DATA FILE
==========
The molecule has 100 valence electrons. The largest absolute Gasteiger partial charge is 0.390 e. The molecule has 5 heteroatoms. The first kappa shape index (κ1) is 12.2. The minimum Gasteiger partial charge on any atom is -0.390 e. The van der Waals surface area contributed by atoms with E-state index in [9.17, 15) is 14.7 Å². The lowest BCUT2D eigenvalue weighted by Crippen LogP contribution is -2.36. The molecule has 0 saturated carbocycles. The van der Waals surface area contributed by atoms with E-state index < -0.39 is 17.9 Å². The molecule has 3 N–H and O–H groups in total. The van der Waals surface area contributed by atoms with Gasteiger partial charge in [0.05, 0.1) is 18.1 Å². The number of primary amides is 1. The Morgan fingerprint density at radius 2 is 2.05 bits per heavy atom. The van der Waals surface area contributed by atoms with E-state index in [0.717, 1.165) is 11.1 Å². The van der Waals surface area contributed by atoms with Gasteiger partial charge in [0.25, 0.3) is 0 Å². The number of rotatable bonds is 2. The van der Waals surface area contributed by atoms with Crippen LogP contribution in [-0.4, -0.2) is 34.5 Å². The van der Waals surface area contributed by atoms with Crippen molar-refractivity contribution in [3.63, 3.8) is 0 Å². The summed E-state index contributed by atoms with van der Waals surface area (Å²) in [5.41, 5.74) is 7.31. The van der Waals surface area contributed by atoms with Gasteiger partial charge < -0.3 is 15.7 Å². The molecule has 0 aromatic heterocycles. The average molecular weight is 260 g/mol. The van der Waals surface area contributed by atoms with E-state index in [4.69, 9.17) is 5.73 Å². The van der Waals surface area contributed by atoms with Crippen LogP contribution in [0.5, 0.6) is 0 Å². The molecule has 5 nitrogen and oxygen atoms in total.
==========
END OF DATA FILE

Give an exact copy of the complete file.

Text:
The molecule has 100 valence electrons. The largest absolute Gasteiger partial charge is 0.390 e. The molecule has 5 heteroatoms. The first kappa shape index (κ1) is 12.2. The minimum Gasteiger partial charge on any atom is -0.390 e. The van der Waals surface area contributed by atoms with E-state index in [9.17, 15) is 14.7 Å². The lowest BCUT2D eigenvalue weighted by Crippen LogP contribution is -2.36. The molecule has 0 saturated carbocycles. The van der Waals surface area contributed by atoms with E-state index < -0.39 is 17.9 Å². The molecule has 3 N–H and O–H groups in total. The van der Waals surface area contributed by atoms with Gasteiger partial charge in [0.05, 0.1) is 18.1 Å². The number of primary amides is 1. The Morgan fingerprint density at radius 2 is 2.05 bits per heavy atom. The van der Waals surface area contributed by atoms with E-state index in [0.717, 1.165) is 11.1 Å². The van der Waals surface area contributed by atoms with Gasteiger partial charge in [0.25, 0.3) is 0 Å². The number of rotatable bonds is 2. The van der Waals surface area contributed by atoms with Crippen LogP contribution in [-0.4, -0.2) is 34.5 Å². The van der Waals surface area contributed by atoms with Crippen molar-refractivity contribution in [3.63, 3.8) is 0 Å². The summed E-state index contributed by atoms with van der Waals surface area (Å²) in [5.41, 5.74) is 7.31. The van der Waals surface area contributed by atoms with Gasteiger partial charge < -0.3 is 15.7 Å². The molecule has 0 aromatic heterocycles. The average molecular weight is 260 g/mol. The van der Waals surface area contributed by atoms with E-state index in [4.69, 9.17) is 5.73 Å². The van der Waals surface area contributed by atoms with Crippen LogP contribution in [0.5, 0.6) is 0 Å². The molecule has 5 nitrogen and oxygen atoms in total.